Comprehensive Insights by Altezza.Travel

 

The variety of Kilimanjaro Climbing packages on offer from basic to luxury and prices quoted from $1,400 to over $7,000 is often overwhelming. Combine that with the fact that there are 250 licensed and hundreds of unlicensed operators in the region and making the right choice becomes a major task.

“How much does it cost to climb Kilimanjaro?” is one of the most popular questions we receive to our mailbox everyday. In fact, to understand how the climbing Mt. Kilimanjaro cost is formed many different factors should be taken into consideration.

The Variety of Offers and Cost Information for Climbing Kilimanjaro

The price quoted for a package may often serve as a hint as to what your future climbing experience will be like. Yet, basing your decision only on cost would be a mistake. In fact, Mt Kilimanjaro climbing cost has many hidden, yet essential components.

With personal safety and a lifetime of memories at stake, choosing the cheapest is never a good idea. As a rule, it is impossible to organize a safe and comfortable Kilimanjaro climb for less than $1,400.

On the other hand, one does not necessarily need to pay the $7,000 + for a VIP package to get that extra service that may make all the difference in the world.

In this article we shall spell out how Kilimanjaro climb cost is formed, and how to choose the best offer to fit your budget. The following example is based on a Machame route 7-day “Classic” package for 2 or more climbers. This is by far the most popular option that offers a reasonable (neither a budget deal nor an extravagant affair with hundreds of porters) level of comfort at a reasonable price.

Climbing Kilimanjaro: Components of the Price

The price of a Kilimanjaro climb is made up of two kinds of costs: fixed, i.e. park fees per person, and variable, i.e. transfers and equipment, which are shared between all members of the group and, up to a certain point, decrease as the number of climbers grows.

 

Unless you take the risk of opting for the lowest of offers foregoing most if not all of safety and comfort features normally available, the final price of your climb shall include the costs of the following:

 

Kilimanjaro National Park Fees

Every Mount Kilimanjaro climber is required to pay park fees, which include conservation, camping, rescue and crew fees. On Lemosho and Rongai routes special forest fees are also applicable. It is another key element of Mt Kilimanjaro climb cost.

Be warned that some unethical tour operators deliberately provide misleading information regarding park fees.  You may check the park fees at the official Tanzania National Parks Authority website: http://www.tanzaniaparks.go.tz/images/documents/Tenders/park%20fee%20for%20nr%20&%20tz%20residents.pdf.

Total Park Fees, depending on route and number of days, will amount to between US$800 and 1,100 (all calculations and prices henceforth are given in US$).

Never trust claims that it is possible to climb Mt. Kilimanjaro and avoid fees by bypassing ranger posts. It is simply impossible to reach Uhuru Peak avoiding any encounters with park rangers. Dozens of those who attempt this are caught every year.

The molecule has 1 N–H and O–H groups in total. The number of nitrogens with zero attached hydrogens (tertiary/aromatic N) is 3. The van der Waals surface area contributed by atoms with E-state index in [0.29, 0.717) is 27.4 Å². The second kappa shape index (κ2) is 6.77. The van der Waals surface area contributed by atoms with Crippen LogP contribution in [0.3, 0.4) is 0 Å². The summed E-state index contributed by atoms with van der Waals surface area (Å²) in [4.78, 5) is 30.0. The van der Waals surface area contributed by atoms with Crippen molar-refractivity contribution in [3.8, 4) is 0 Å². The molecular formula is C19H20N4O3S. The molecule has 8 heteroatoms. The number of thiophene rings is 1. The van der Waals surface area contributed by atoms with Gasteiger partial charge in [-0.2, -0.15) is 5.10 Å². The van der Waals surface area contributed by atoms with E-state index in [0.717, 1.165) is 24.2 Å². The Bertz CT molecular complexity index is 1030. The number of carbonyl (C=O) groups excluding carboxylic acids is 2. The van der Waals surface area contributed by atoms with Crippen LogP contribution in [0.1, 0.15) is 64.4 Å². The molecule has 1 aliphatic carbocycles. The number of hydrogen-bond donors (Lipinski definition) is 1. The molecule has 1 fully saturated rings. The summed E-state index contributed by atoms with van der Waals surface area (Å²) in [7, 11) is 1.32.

Furthermore, it is dangerous. Bypassing established official routes where climbing permits are checked at each ranger post will deprive you of the possibility of receiving timely assistance  from the rangers should such a necessity arise.

Lastly, it is unlawful. Trespassing on National Parks is considered a serious offence in Tanzania. The best-case scenario entails being deprived of the chance of ever experiencing the wonders of Tanzania again after being deported and stiff fines. Imprisonment is also not to be ruled out.

 

ESTIMATED PARK FEES, MACHAME ROUTE, PER CLIMBER IN A GROUP OF TWO

Fee payable

Climber/day

Climber/per trip (7 days)

Conservation fee

70

490

Camping fee

50

350

Rescue fee (paid per trip)

20

20

Crew fee (13 people)

13

91

VAT 18%

                  ----------

171

OVERALL PARK FEES

120

1122

 

Climbing Kilimanjaro Crew Wages

The next important component of Kilimanjaro climb cost is the crew wages. While the rates paid (and charged to the client) may vary, all reputable Tanzanian climbing outfitters have wage systems for their climbing crews. A guide usually receives USD 20-40 per day, a cook – USD 10-15, a porter – USD 7-10, adding to the total cost to climb Mt Kilimanjaro. The final total payroll will therefore depend on the size of the crew necessary to provide the level of comfort expected on the climb. Tips, determined by the clients experience during the climb, are also appreciated.

On the other hand, many budget operators keep their rates low by relying on high unemployment rates which allow them to staff their crews with those willing to work with no pay guaranteed apart from tips left by the client. These crews will more often than not have a high rate of unqualified personnel.

 

ESTIMATED PAYROLL PER CLIMB

Expedition member

Required number

Daily wage (US$)

Total per climb (US$)

Line total salary

Chief Guide

1

25

175

175

Assistant Guide

1

20

140

140

Cook

1

15

105

105

Porter

8

8

 

448

Porter-waiter

1

8

56 +10[1]

66

Camp-master

1

12

84

84

Total crew salary

1018

Total per climber

509

Supplies and Logistics